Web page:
Second, my son’s infancy (before Lincoln) was a terribly difficult time for our family. I won’t use medical jargon or describe the sleepless nights, but being on the job market during this time was dark. There are people in the world with real problems, so I won’t complain. This is just to say that 2010-11 was the restful end of a very long journey for my family. My son was no longer in pain and I was drawing a paycheck. I will always remember this time in Lincoln gratefully.

Third, the San Francisco Giants won the World Series. Most people laugh at how trivial this sounds, but I’m being dead serious here. My wife says that I walked around in my “resurrection body” for months afterward. Stupid, stupid bliss. If this sounds absurd to you, there’s really nothing I can say to make you understand. Lincoln is equidistant between two of the best baseball towns in America; so even though I wasn’t in SF, the people of central Illinois understood me in this respect.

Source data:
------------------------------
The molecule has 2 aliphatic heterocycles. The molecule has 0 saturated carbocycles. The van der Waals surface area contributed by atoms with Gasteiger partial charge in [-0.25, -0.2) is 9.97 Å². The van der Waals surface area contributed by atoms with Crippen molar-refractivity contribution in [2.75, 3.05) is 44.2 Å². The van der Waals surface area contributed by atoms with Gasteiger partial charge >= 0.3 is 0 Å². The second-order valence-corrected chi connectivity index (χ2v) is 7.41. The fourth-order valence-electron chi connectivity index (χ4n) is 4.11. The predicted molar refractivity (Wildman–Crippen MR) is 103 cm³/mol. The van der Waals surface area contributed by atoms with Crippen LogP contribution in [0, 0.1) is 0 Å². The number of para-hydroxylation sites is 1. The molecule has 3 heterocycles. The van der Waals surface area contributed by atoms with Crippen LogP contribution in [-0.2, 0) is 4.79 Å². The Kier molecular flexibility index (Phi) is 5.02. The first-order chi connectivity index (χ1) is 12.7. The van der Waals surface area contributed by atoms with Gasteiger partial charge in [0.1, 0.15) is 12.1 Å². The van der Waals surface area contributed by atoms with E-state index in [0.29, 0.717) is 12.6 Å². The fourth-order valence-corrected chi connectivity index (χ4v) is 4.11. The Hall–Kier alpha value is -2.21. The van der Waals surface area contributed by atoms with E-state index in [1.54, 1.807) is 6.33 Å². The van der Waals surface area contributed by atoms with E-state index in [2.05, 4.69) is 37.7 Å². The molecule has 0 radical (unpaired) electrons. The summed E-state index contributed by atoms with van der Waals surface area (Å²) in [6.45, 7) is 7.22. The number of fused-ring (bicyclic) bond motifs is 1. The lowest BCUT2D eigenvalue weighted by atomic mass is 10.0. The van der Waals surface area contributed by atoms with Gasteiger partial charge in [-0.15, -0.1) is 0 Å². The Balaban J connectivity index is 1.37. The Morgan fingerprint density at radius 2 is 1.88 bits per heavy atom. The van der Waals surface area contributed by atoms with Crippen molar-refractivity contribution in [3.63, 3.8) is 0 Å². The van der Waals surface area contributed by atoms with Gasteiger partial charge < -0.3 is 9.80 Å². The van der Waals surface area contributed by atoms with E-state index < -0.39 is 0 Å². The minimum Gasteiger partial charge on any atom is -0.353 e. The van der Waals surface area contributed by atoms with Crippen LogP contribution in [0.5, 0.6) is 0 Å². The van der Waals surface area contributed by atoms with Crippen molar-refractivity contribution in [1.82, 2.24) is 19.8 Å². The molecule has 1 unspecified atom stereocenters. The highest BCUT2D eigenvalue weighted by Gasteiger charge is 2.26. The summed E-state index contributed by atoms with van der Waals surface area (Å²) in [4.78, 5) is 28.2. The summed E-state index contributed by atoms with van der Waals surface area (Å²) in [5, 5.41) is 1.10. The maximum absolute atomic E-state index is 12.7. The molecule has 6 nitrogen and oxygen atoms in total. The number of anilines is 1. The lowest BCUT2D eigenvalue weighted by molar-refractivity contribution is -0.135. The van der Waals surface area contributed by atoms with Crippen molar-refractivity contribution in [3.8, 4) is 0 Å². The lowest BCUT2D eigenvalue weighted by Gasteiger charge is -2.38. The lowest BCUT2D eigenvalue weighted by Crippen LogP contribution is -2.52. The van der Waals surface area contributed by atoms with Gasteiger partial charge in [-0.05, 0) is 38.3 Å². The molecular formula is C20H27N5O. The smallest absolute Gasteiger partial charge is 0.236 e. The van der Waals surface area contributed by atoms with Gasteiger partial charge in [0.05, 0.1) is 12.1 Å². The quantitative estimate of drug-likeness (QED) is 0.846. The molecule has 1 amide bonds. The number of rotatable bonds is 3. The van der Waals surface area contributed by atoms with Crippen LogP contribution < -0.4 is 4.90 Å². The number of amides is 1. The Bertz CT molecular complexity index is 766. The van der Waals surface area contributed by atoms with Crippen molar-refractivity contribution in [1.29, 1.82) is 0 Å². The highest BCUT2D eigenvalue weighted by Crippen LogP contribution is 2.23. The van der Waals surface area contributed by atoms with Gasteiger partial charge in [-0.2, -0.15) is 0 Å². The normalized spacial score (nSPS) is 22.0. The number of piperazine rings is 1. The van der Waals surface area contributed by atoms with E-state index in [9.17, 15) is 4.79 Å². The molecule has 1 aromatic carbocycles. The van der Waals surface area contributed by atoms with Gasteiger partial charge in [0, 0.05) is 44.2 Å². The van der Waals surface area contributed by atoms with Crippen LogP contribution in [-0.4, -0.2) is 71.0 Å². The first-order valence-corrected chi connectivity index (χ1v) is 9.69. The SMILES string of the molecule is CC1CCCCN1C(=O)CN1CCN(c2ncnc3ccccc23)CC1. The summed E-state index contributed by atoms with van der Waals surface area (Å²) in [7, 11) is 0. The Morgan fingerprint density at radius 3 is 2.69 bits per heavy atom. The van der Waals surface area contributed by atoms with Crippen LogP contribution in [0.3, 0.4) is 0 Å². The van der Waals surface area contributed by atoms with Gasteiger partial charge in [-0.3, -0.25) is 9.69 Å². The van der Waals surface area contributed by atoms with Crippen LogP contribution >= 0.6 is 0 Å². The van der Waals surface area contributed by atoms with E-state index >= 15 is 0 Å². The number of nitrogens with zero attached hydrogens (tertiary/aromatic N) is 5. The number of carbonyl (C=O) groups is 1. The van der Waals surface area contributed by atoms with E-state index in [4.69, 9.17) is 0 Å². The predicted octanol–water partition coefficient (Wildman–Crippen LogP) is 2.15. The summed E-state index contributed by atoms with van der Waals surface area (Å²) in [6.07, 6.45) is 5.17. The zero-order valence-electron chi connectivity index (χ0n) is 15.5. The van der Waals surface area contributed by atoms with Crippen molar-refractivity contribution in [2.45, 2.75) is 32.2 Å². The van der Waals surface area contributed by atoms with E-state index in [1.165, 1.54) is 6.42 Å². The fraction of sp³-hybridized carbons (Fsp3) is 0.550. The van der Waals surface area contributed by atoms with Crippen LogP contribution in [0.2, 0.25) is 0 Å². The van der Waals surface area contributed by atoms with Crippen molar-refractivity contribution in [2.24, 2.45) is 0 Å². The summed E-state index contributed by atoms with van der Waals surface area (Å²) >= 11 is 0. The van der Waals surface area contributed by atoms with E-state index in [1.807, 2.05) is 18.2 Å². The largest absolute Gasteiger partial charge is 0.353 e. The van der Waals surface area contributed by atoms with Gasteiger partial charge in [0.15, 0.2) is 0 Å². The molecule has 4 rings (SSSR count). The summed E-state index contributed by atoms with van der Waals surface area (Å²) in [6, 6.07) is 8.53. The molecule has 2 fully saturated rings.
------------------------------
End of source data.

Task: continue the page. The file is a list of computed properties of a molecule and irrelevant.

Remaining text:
Fourth, I loved my little church. It was a tiny PCUSA community composed mostly of octenagarians, but my pastor became a great friend, the people were kind and wise, and the children’s director was hot.

Fifth, I walked to work every day. It was about half a mile, but it was flat (how I do hate walking up hill!) so I could see my office from my front door. Even when the snow was deep and the winds were, well – is there a word for this kind of wind? – I walked to work and I loved it.